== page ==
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Cowboys 34, Packers 24

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We all know how Tony Romo’s tried to downplay his adoration of Brett Favre. And how watching tonight’s clash between the Dallas Cowboys and Green Bay Packers will be difficult today and expensive tomorrow. And how, considering NFL Network is available in only one-third of the country, the national draw will be only slightly bigger than that for Redacted.

And we all know how, for now, the NFL’s first game between 10-1 teams since 1990 is the Game of the Year. And how Jerry Jones has called it “the most significant game” at Texas Stadium since 1995. And how the cities’ dorky mayors have attempted to somehow validate the showdown by wagering food on the outcome. All that’s left is knowing who’s gonna win,

I’m often all about shits n’ giggles on Unfair Park, but this morning, how about some serious sportsy analysis? I offer 10 reasons the Cowboys win by 10.

10. The Packers rank last in the NFL in rushing, averaging only 80 yards per game. Their main weapon, Ryan Grant, was a training-camp cut by the Giants. It makes what Favre does in the passing game all that more impressive. But it also makes Green Bay one-dimensional. The Cowboys won’t blitz much and will play lots of dime packages, daring the Pack to run the ball.

9. After missing last week’s game with a bum ankle, Cowboys receiver Patrick Crayton is back. His quickness off the line will be key, as Packers cornerbacks Al Harris and Charles Woodson love to play physical jam coverage.

8. Because of No. 10, Cowboys safety Roy Williams’ time on the field will be limited. No explanation needed. Right?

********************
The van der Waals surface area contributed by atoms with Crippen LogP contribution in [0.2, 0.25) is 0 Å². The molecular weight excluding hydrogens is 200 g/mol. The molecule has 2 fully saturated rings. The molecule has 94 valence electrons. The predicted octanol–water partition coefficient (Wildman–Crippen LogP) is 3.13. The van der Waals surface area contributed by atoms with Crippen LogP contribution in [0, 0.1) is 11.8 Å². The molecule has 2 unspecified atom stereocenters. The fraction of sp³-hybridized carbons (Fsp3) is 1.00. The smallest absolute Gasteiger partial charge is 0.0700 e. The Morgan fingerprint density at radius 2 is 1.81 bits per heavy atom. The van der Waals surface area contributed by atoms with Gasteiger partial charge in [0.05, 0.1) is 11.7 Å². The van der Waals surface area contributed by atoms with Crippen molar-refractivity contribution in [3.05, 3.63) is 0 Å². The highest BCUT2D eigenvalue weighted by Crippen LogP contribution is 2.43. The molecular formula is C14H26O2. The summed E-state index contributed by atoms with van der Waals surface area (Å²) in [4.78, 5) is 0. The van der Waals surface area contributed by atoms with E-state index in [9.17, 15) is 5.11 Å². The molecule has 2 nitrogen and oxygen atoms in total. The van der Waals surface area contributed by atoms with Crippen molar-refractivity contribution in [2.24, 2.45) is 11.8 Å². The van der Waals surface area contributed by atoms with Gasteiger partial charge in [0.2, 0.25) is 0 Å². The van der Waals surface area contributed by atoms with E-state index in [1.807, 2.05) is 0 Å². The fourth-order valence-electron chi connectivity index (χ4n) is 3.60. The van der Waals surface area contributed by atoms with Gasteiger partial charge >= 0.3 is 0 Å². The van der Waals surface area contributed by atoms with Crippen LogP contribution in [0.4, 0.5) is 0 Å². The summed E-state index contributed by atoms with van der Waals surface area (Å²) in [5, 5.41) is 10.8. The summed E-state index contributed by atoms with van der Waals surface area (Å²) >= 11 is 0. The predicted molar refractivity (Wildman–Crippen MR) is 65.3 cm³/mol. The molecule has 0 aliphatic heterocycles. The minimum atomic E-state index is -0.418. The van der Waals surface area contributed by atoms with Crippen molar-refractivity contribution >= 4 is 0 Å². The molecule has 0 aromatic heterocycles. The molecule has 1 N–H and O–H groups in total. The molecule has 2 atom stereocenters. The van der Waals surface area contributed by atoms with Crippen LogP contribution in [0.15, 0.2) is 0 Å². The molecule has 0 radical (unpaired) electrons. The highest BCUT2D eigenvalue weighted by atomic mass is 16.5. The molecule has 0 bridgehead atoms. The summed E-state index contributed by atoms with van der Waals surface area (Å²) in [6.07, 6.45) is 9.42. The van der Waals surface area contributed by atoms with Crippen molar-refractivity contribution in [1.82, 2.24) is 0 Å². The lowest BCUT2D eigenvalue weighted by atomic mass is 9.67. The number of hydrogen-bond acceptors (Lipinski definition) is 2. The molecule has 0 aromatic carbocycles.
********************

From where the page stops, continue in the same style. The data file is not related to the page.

7. Sure, Cowboys left tackle Flozell Adams will probably incur yet another false start penalty. But the dude engulfs pass rushers like a bean bag enveloping your pet rock. (This an old rivalry, no?) Green Bay’s Kabeer Gbaja-Biamila relies on speed, but his impact getting around or through Adams will be minimal.

6. Conversely, the Cowboys’ DeMarcus Ware should have no problem solving the injured riddle of Green Bay’s offensive line. Mark Tauscher, nursing a sore ankle, hasn’t seen a player with Ware’s combo platter of speed and strength.

5. Cowboys right tackle Marc Columbo is nasty enough to neutralize NFL sack leader Aaron Kampman. Anyone who goes to a Godsmack concert on crutches, which Columbo did in July, is cool by me. If Colombo can handle Kampman by himself, tight end Jason Witten will be free to release downfield in pass patterns.

4. If you didn’t deduce this already, the key to the NFL is pressure on the quarterback. Both Favre and Romo are elite time-buyers, shuffling their feet or subtly sliding to allow a broken-down play to regenerate. Given time, Romo will throw for 300 yards. Giving time, the Cowboys surrendered almost 400 passing yards to Washington’s Jason Friggin’ Campbell. The Cowboys' two tackles -- Adams and Columbo -- have allowed only four sacks this season. Nos. 5-7 each indicate Romo will have more time than Favre, meaning the Cowboys will eventually wind up with more points than the Packers.

3. Texas Stadium is a dump. It’s trashy and bland and seems everywhere you look on the concourse there’s standing water. The old joint was recently ranked 26th out of 32 NFL stadiums in a Sports Illustrated survey. But, on the rare occasion, it can still rock. Tonight should be one of those nights. The stakes are unmistakable. Favre provides a time-tested villain. And a ceremony honoring the Cowboys’ 1992 Super Bowl champs should whip the sellout crowd into a frenzy.

2. We all know how Terrell Owens loves the big-game spotlight. So do the Packers. That’s why you can expect a huge game from Witten. While the Pack has allowed only one 100-yard wide receiver and will surely orchestrate its secondary toward shutting down Dallas’ most dangerous target, tight ends like San Diego’s Antonio Gates, Kansas City’s Tony Gonzalez and Washington’s Chris Cooley have gouged Green Bay for big days right down the middle of their defense.

1. At this point in their careers, Romo is simply better than Favre. Tonight will officially be the passing of the torch. --Richie Whitt

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